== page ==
is an evil in all that is done under the sun: that one thing happens to all.
Truly the hearts of the sons of men are full of evil; madness is in their
hearts while they live, and after that they go to the dead. But for him
who is joined to all the living there is hope, for a living dog is better than
a dead lion” (Ecclesiastes 9:3-4).
Helen Keller, who at age 19 months
contracted an illness which left her both deaf and blind, once stated, “Optimism is the faith that leads to achievement.
Nothing can be done without hope and confidence”. Like, Solomon in
the opening verses above, she stresses the importance that hope plays in our
In the book of Ecclesiastes Solomon
has been searching out the meaning of life (Ecclesiastes 1:13). As he does so,
he notes much of what occupies man’s life on this earth, such as building great
works, seeking pleasures, and accumulating wealth, is vanity (Ecclesiastes 2:4-11).
This is because all are going to face death and cannot take these things with
us (Ecclesiastes 3:19-20). However, the knowledge we are going to eventually
face death is not all bad. It causes us to consider our purpose for living
(Ecclesiastes 7:1-4). Furthermore, as the opening verses above indicate, as
long as we have air in our lungs and a beat in our hearts, we can live in hope with
regard to our futures.
A sick person can hope to get well.
A person stricken with poverty can hope to gain enough wealth to get out of
debt and enjoy some prosperity. A lonely person can hope to one day find the
right mate for life. However, the greatest hope we have is the hope of enjoying
eternity with God in heaven in a place where there is “no more death, nor sorrow,
nor crying” (Revelation 21:3). While we are still alive on this earth, we have
every opportunity to get our lives right with God through His Son Jesus Christ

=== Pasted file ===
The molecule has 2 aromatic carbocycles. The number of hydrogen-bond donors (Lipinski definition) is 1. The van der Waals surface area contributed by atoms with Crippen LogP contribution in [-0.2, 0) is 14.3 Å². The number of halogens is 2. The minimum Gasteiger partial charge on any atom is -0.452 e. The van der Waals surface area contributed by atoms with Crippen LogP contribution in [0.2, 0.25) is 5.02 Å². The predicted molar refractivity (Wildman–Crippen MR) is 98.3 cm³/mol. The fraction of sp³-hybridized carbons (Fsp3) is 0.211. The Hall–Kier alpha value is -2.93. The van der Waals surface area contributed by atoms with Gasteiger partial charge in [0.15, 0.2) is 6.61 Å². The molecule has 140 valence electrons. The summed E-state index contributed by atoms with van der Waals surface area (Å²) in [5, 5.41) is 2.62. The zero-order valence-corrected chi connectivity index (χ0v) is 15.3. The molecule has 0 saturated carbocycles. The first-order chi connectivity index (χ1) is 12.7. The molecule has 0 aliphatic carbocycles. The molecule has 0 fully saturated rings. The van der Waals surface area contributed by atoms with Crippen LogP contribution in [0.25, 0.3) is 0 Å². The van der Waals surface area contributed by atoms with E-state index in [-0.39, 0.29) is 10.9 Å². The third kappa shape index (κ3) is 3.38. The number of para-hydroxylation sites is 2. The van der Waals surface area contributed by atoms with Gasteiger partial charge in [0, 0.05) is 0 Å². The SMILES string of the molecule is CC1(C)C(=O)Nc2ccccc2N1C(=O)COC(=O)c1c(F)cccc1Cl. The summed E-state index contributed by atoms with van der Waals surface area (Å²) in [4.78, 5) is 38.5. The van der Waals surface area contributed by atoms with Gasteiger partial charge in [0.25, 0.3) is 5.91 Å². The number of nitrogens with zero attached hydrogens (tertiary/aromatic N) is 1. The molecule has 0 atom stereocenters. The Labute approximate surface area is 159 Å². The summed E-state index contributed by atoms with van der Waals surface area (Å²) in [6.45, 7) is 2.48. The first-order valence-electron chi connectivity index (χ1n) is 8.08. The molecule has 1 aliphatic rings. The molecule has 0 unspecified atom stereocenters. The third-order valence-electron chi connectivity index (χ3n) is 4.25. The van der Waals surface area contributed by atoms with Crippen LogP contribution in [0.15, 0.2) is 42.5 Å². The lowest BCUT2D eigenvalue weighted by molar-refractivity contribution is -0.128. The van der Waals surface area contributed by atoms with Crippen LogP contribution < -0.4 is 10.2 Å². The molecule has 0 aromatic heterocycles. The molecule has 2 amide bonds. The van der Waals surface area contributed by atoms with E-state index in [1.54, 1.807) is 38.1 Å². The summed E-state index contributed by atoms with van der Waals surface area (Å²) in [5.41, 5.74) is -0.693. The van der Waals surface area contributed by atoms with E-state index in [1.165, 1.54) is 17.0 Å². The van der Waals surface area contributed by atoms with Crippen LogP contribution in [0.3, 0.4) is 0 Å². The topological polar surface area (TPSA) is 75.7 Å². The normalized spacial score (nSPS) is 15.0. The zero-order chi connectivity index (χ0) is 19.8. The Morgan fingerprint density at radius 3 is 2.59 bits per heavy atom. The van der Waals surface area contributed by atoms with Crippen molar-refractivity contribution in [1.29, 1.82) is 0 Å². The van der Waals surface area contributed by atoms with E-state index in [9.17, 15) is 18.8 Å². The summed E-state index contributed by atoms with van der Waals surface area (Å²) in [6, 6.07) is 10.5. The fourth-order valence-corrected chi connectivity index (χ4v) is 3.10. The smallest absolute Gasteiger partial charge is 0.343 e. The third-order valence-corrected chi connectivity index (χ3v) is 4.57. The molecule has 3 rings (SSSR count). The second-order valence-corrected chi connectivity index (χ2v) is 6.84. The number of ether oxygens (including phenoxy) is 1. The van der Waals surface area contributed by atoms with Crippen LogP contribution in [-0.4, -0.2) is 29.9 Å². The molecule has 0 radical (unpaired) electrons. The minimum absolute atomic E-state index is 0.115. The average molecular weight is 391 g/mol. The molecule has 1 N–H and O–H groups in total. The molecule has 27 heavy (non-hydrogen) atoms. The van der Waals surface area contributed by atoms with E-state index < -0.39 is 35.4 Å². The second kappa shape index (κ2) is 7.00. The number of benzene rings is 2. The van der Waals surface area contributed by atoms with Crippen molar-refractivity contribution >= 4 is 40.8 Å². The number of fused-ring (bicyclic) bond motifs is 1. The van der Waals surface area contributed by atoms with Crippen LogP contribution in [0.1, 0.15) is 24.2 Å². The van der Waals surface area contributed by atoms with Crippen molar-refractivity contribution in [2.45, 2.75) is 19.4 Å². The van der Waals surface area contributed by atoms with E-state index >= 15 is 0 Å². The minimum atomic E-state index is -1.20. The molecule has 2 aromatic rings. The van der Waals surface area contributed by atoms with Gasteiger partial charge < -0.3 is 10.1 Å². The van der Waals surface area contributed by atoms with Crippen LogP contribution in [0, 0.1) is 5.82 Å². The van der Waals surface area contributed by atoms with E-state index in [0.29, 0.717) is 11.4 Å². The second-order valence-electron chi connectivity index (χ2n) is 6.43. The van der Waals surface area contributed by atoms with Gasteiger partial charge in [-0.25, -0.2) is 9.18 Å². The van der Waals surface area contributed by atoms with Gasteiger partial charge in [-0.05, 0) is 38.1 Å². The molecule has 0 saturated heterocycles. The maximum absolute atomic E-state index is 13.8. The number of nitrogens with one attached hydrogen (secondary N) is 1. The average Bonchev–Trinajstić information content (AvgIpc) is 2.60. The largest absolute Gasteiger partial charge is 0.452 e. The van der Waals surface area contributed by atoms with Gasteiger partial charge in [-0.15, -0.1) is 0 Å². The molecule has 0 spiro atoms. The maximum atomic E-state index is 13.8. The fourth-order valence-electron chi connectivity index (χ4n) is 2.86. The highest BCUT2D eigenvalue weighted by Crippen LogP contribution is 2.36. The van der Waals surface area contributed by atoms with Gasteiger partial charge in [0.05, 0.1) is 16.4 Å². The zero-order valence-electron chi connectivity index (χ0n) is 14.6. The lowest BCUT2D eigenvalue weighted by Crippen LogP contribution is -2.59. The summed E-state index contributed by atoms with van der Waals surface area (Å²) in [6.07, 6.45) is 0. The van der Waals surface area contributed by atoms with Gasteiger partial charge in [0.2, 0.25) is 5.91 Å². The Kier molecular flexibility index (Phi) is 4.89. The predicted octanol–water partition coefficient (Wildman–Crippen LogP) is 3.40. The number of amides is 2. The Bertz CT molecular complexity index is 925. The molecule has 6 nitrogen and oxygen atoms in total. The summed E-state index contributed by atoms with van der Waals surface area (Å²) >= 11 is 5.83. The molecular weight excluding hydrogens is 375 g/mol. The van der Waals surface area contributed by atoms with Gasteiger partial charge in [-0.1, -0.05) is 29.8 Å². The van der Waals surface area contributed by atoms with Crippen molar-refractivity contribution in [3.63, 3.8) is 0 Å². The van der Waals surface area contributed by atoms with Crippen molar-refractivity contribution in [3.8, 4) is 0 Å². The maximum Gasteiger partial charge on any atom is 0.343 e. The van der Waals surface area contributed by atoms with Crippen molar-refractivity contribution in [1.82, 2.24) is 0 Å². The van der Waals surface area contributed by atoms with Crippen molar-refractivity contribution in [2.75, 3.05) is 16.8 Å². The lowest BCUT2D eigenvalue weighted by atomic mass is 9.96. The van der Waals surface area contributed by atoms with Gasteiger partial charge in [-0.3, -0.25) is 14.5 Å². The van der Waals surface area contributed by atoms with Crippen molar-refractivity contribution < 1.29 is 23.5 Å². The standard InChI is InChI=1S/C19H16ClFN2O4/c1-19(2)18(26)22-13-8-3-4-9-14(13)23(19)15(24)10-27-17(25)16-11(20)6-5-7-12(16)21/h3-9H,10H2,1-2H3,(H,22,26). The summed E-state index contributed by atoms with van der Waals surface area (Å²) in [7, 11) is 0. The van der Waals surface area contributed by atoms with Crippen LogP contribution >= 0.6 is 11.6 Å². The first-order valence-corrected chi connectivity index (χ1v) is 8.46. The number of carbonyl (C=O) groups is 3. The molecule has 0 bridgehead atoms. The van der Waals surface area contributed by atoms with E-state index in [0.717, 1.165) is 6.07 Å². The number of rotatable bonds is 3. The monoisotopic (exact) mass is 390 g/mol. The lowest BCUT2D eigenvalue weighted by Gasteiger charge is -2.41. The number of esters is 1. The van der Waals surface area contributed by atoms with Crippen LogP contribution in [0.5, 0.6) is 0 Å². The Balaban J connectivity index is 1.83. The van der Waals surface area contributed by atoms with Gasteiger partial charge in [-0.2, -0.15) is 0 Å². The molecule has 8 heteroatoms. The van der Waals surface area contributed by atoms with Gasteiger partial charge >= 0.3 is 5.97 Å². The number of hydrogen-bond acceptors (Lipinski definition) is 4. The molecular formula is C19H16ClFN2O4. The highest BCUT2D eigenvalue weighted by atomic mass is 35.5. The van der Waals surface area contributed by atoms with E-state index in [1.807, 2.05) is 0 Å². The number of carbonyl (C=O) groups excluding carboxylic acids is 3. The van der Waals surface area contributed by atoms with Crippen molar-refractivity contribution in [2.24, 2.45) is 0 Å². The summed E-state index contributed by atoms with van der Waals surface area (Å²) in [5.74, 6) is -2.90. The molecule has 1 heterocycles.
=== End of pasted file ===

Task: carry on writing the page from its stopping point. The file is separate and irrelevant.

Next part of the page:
so that this hope may be realized (John 3:16; Mark 16:15-16).
The importance hope plays in the
life of the child of God cannot be overemphasized. We don’t hope for the things
of just this life. The apostle Paul wrote, “If in this life only we have hope in
Christ, we are of all men the most pitiable” (1 Corinthians 15:19). The
Christian’s hope goes far beyond the grave as he or she looks forward to God
raising their dead body from the grave at the 2nd Coming of Christ.
The Christian’s hope in God is what motivates them to live differently than the
rest of the world: “For the grace of God that brings salvation has appeared to
all men, teaching us
that, denying ungodliness and worldly lusts, we should live soberly,
righteously, and godly in the present age, looking for the blessed hope and
glorious appearing of our great God and Savior Jesus Christ” (Titus 2:11-13). A
child of God’s hope and faith are strongly tied together: “Now faith is the substance of things hoped for, the evidence
of things not seen” (Hebrews 11:1).
Today, as I consider these words of Solomon I reflect
upon the importance hope plays in my life. Praise God that He has given me the
opportunity to enjoy salvation and to have a hope not only during my days on
this earth, but a hope which goes far beyond the grave. I will strive to cling
to this hope which is the anchor of my soul!
“Thus God, determining to show more abundantly to the heirs of
promise the immutability of His counsel, confirmed it by an oath, that by two immutable things, in which it is
impossible for God to lie, we might have strong consolation, who have fled for
refuge to lay hold of the hope set before us. This hope
we have as an anchor of the soul, both sure and steadfast, and which enters the
Presence behind the veil” (Hebrews 6:17-19).